Need Advice?


Advocacy can support you to speak out, or speak out on your behalf, to ensure your views are heard and represented.

Independent Advocacy

We have an Advocacy Quality Performance Mark (QPM) but are currently not contracted to deliver it at any of our centres.  However, we are happy to discuss this with funding bodies.  

What is Advocacy? 

Advocacy can support you to speak out, or speak out on your behalf, to ensure your views are heard and represented. 
deafPLUS’ confidential non statutory advocacy service works with individuals to: 

  • Speak up for themselves 
  • Understand their rights 
  • Make informed decisions 
  • Understand the consequences of their actions 
  • Know the right questions to ask 
  • Make a complaint 
  • Feel confident and have greater control of their lives 
  • Access information and services 
  • Providing advocacy support at meetings with other agencies  

Why might I need Advocacy? 

As a deaf or hard of hearing person, it can be difficult to deal with issues that would usually be easy for hearing people. For example, it can feel difficult and sometimes, intimidating, meeting with doctors, social workers, housing officers, solicitors or other service providers. 

What can an Advocacy Worker do? 

  • Help you to be at the centre of your care and treatment. 
  • Support and help you to put your views across at meetings with other professionals. 
  • Get you the information you need in a way you can understand. This will ensure you are fully informed, understand your rights and are aware of your options/choices. 
  • Put you in touch with other organisations and sources of support & advice.  

What will an Advocacy Worker do? 

  • Contact you, as soon as they can, by email or text message. 
  • Talk to you to see if they can help you and, if so, arrange to meet you. 
  • Talk to you in person to get a full picture of the issues you have. 
  • Agree with you how Advocacy Service can help and what to expect from us. 
  • Ensure you know how to tell us your views about the service we’ve given you. 

Care Act Advocacy

What is Care Act Advocacy?

The Care Act says that local councils must involve people in decisions about their care and support needs.  If it would be difficult for someone to be involved without support the council must make sure they get the help they need. If the person doesn’t have someone who can help them they have the right to have an independent Care Act advocate.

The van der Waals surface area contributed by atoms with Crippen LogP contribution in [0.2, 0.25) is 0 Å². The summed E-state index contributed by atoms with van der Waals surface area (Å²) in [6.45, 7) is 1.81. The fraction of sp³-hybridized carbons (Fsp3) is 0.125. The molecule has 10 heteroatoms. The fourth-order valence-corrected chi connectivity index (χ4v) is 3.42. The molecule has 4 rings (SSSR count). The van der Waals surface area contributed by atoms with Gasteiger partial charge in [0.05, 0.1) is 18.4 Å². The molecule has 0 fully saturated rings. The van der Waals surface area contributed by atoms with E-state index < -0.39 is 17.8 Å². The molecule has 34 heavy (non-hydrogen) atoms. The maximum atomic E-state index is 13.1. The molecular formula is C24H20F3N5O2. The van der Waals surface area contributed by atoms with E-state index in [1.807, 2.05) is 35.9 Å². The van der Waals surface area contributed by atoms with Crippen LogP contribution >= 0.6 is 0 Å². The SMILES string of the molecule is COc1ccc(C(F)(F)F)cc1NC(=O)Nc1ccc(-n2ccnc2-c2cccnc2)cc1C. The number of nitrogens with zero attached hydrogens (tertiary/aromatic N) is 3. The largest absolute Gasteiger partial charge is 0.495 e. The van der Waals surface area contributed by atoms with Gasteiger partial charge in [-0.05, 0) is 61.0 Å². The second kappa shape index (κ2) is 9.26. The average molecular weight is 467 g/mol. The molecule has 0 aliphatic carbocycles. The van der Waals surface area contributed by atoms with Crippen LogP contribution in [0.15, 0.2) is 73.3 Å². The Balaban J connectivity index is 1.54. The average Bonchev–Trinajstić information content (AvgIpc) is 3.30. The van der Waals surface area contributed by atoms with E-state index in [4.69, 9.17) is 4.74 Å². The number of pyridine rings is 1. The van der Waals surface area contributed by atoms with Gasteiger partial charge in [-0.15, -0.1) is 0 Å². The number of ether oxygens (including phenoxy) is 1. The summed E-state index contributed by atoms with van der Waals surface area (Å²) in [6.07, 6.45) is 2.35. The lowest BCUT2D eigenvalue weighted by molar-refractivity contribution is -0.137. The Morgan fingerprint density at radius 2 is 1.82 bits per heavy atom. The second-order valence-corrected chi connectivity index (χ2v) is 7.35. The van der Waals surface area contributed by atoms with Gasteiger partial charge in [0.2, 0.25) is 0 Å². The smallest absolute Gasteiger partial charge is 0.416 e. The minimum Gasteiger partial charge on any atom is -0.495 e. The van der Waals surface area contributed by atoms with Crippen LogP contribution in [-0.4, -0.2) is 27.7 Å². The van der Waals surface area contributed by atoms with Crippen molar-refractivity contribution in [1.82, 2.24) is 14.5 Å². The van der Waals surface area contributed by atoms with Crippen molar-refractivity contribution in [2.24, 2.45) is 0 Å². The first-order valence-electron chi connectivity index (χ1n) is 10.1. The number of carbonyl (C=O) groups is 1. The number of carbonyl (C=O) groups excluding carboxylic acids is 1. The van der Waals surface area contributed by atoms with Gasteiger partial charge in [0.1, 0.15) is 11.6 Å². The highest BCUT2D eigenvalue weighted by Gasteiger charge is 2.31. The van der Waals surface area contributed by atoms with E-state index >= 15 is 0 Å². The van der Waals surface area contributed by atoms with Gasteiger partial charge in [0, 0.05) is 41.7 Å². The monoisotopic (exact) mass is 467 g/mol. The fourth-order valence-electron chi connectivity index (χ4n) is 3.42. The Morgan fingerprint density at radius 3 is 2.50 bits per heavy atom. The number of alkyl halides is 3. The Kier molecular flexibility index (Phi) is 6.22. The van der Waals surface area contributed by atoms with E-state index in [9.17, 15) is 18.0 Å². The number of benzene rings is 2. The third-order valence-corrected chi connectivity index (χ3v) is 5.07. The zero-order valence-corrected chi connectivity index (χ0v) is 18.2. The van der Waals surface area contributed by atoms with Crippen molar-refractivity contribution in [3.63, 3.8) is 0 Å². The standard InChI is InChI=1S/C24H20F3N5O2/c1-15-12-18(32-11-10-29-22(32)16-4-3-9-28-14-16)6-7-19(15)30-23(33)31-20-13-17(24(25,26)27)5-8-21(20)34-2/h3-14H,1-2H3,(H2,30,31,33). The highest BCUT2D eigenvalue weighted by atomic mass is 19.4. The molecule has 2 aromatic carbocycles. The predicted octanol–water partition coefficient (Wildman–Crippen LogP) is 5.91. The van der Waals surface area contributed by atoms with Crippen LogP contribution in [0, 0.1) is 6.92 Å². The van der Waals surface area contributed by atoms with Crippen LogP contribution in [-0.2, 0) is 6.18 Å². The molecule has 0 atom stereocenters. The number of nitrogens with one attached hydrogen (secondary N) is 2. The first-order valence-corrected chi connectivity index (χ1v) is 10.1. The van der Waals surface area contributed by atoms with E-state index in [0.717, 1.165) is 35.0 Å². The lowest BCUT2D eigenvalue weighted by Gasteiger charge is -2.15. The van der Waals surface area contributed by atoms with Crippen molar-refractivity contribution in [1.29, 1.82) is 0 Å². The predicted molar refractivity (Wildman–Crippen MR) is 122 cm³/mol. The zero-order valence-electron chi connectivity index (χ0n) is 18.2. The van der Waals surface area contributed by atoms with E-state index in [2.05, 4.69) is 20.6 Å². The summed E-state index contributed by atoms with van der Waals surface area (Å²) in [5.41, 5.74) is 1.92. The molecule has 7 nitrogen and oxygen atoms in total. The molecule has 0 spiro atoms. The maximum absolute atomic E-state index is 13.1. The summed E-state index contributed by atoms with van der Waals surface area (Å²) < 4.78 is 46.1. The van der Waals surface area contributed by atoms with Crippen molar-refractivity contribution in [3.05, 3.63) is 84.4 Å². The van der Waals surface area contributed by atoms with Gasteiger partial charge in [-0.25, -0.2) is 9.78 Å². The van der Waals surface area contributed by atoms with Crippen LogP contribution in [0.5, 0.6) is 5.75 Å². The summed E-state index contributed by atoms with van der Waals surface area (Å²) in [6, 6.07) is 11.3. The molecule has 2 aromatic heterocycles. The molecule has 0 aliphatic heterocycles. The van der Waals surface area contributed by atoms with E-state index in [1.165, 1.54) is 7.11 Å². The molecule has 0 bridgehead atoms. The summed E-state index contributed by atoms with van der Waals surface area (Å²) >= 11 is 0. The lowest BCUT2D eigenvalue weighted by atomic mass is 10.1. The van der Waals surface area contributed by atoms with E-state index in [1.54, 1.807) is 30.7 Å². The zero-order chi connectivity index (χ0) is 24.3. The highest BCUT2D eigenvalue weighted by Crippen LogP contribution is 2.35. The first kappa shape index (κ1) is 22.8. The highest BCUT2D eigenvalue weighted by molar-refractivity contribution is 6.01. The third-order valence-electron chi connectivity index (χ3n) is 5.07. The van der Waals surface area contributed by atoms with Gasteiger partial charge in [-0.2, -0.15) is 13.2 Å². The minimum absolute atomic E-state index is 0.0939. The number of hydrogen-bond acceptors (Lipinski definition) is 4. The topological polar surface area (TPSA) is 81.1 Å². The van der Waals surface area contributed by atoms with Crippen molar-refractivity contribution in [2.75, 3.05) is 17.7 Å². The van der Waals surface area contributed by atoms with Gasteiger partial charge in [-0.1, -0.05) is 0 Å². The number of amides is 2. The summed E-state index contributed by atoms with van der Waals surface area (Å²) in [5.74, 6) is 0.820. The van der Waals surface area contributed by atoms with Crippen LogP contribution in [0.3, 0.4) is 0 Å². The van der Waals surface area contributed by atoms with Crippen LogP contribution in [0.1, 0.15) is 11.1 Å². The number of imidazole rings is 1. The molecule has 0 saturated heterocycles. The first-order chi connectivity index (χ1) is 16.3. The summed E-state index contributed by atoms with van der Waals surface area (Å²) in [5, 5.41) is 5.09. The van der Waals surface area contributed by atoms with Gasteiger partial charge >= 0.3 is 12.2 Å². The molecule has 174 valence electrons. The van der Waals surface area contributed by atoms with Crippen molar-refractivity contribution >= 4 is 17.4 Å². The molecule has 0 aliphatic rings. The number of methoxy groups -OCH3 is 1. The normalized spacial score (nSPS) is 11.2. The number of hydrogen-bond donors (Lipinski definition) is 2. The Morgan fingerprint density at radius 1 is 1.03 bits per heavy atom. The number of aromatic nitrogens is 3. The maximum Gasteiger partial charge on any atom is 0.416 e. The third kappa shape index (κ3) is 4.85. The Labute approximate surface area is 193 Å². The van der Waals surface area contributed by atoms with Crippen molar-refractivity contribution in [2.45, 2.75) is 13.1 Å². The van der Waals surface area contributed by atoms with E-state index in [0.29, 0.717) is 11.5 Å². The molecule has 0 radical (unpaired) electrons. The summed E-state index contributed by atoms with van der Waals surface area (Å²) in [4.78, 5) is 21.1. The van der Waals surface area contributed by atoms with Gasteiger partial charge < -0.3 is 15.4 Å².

Who can be supported by a Care Act advocate?

Care Act advocates can support:

  • Adults who need care and support
  • Carers
  • Children who are moving to adult care services

If the council is making decisions about your care and support they must consider whether you would have ‘substantial difficulty’ being involved. Substantial difficulty would be if you have problems with one or more of these:

  • Understanding information about the decisions
  • Remembering information
  • Using the information to be involved in the decisions
  • Being able to tell people your views, wishes and feeling

The council then needs to consider whether you have an ‘appropriate individual’ to support you. This is someone who the council agree will be available and able to support you. It can be someone in your family or a friend but won’t be someone you don’t want to support you. It can’t be someone who is paid to look after you.

If the council decide that you would have substantial difficulty being involved and do not have an appropriate individual to support you, then you have the right to a Care Act advocate.

How can a Care Act advocate help me?

An advocate will support you to be involved as much as possible in decisions about your care. Your advocates can help you when the council is:

  • Making a needs assessment
  • Making a carer’s assessment
  • Making or reviewing a care and support plan
  • Having a safeguarding enquiry (to check if you might be being abused) or arranging for a Safeguarding Adults Review

Your advocate will work with you to help you understand what is happening and to give your views; they can speak for you if you can’t. Your advocate can help you to think about your choices and what is best for you. If you want to challenge the council’s decision your advocate can help you do this too.


Looking for help or advice?

Visit our Info Hub! A place where you can get advice in BSL by booking a video call appointment on our Adviceline or access information you need in plain English and BSL videos!